‘Bulldog’ Giles (he’d never really thanked his mother for the name ‘Bernard’), was a man who found many things irritating, but that afternoon, nothing was irritating him more than the clock in his son’s hospital room. It wasn’t its ostentatious ticking noise, nor even the fact it recorded his having been sitting in that room for almost two hours with absolutely no change in the patient. No, the thing that irritated him most was that, when compared to his own meticulously wound pocket watch, the damn thing on the wall was three and a quarter minutes slow. It was bad enough he was forced to sit there and watch absolutely nothing happen, but to do so with a lag of three and a quarter minutes seemed intolerable. To his mind, time should not be treated so slovenly and, despite his natural respect for authority, he had a good mind to get up and put it straight.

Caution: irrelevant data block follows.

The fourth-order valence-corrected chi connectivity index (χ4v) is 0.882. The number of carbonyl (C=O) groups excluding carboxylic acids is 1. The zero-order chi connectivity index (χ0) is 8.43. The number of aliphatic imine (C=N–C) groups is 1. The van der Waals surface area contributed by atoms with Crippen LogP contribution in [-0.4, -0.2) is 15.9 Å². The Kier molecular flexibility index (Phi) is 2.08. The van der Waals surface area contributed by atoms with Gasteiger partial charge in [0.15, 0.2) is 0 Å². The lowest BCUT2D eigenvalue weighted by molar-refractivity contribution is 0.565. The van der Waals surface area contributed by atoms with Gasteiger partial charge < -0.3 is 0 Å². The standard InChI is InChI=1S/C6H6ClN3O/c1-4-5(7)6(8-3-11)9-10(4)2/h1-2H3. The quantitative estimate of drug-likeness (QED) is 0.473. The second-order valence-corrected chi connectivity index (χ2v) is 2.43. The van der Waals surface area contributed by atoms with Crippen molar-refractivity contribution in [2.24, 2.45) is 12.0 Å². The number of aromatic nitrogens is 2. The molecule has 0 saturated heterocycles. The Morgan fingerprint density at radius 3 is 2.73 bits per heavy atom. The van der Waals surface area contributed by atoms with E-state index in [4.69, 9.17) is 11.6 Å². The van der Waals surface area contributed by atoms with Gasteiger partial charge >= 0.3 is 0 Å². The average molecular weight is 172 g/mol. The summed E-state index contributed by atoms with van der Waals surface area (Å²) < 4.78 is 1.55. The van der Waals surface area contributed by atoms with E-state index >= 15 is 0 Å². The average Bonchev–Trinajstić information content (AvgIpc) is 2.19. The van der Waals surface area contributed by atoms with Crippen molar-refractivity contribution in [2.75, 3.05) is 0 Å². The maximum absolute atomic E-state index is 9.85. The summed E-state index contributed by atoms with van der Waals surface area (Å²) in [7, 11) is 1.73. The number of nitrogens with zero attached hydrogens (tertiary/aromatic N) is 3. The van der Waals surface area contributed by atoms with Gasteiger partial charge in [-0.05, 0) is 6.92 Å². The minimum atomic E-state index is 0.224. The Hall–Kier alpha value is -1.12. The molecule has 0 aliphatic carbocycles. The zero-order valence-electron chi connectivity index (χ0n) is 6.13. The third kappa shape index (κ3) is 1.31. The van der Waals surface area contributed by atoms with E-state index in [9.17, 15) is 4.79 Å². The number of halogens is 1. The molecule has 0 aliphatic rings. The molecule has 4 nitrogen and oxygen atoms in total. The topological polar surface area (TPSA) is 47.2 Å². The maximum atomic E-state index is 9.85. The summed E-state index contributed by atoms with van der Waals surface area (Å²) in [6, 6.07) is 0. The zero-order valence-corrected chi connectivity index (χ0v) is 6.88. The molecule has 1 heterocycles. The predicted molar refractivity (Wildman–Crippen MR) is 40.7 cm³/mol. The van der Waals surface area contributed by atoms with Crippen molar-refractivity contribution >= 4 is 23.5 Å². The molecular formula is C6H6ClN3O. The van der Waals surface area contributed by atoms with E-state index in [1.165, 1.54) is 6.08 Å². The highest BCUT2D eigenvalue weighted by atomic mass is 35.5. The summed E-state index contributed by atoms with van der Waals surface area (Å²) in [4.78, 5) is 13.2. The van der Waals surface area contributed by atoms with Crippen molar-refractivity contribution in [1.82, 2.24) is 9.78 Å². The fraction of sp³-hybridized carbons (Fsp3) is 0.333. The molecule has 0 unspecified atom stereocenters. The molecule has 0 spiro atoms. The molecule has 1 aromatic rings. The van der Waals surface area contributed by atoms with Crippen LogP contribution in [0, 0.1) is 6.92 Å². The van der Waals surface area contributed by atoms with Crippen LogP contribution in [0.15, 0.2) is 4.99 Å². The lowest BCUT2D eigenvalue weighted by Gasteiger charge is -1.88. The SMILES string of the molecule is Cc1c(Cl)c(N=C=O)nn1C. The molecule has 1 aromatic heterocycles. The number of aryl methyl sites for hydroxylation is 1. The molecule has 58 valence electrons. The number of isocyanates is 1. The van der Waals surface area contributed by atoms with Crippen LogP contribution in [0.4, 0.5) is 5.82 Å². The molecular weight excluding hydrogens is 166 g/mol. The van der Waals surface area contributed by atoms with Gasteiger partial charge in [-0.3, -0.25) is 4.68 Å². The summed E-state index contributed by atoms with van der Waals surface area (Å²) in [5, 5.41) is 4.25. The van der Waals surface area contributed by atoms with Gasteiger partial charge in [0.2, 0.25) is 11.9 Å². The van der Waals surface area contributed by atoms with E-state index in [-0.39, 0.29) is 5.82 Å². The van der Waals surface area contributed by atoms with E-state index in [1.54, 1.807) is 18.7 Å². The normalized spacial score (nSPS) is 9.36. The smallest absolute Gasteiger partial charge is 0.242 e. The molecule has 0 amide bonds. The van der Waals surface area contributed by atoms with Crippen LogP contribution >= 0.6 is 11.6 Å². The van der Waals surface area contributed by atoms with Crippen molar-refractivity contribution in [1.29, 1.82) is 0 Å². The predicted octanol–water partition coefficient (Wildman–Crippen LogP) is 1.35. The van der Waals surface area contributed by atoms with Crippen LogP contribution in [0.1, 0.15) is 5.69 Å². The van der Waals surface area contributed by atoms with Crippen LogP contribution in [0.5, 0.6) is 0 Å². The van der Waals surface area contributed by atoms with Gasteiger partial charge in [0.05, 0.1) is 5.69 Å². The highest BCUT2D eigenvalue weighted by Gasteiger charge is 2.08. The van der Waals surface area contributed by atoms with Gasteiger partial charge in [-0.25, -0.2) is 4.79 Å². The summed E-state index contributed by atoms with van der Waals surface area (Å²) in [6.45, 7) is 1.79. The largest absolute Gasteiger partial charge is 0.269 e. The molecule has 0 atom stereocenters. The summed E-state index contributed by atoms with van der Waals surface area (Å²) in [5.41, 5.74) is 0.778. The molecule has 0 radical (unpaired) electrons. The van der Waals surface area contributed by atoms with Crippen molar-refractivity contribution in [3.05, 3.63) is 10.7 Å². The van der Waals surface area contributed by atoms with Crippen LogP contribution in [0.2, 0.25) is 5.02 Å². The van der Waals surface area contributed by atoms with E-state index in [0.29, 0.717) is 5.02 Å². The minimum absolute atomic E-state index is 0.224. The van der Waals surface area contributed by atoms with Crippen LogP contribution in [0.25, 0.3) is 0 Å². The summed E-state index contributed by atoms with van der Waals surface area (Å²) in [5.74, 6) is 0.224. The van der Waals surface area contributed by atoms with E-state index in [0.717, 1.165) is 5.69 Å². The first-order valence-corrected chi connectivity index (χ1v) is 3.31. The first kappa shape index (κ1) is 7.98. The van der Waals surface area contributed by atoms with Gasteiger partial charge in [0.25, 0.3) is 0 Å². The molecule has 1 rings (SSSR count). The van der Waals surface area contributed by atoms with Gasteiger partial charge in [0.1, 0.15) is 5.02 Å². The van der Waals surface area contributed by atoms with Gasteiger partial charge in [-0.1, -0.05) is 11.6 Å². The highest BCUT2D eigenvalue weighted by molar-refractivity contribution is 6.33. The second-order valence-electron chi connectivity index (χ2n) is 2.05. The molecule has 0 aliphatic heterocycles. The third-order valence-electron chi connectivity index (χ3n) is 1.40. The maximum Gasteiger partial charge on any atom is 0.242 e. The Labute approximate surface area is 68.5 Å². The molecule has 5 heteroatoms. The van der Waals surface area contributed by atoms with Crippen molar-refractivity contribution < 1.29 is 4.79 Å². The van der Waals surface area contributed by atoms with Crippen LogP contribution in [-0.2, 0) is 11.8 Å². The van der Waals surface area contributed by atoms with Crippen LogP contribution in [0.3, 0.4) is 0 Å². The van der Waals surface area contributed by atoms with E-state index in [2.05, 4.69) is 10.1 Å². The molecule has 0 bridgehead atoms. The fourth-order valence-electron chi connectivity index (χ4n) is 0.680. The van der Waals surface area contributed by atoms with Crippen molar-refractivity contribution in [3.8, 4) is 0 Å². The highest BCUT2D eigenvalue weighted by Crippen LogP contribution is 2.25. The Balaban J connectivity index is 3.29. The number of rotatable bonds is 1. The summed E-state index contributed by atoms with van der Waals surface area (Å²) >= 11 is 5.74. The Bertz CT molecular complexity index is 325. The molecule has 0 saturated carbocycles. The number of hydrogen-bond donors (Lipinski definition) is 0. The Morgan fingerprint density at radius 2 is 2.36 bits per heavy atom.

The middle-aged nurse entered at that moment to perform one of her half-hour check-ups. She projected a brisk and starched capability though Bulldog cynically reflected she was still either eight and a quarter, or five and a quarter minutes late, depending on your pick. He hated the depressing weight of antiseptic that hung in the place and ran his hand through his greying hair as he shifted uncomfortably in his plastic visitor chair.
“If you want to go and get yourself a cup of tea, Mr Giles, it will be OK. I’m sure your son knows you are here for him.”
Bulldog grunted a refusal. The Council wanted a full report and his duty to his post was clear even if privately he thought that his presence was probably the reason the boy still hadn’t opened his eyes. If anyone could maintain a coma out of sheer spite, it would be his son.
The nurse took the boy’s temperature, blood pressure, and measured his pulse by referring to the watch pinned to her apron top, writing the results to the clipboard at the foot of the bed.
“Such a good-looking young man too,” she mused, gently stoking the hair from her patient’s forehead. “Had he been depressed, do you know?”
From the lurid reports he’d heard of his son’s activities since disgracing the family name and dropping out of Oxford, Bulldog thought literally nothing could be further from the truth.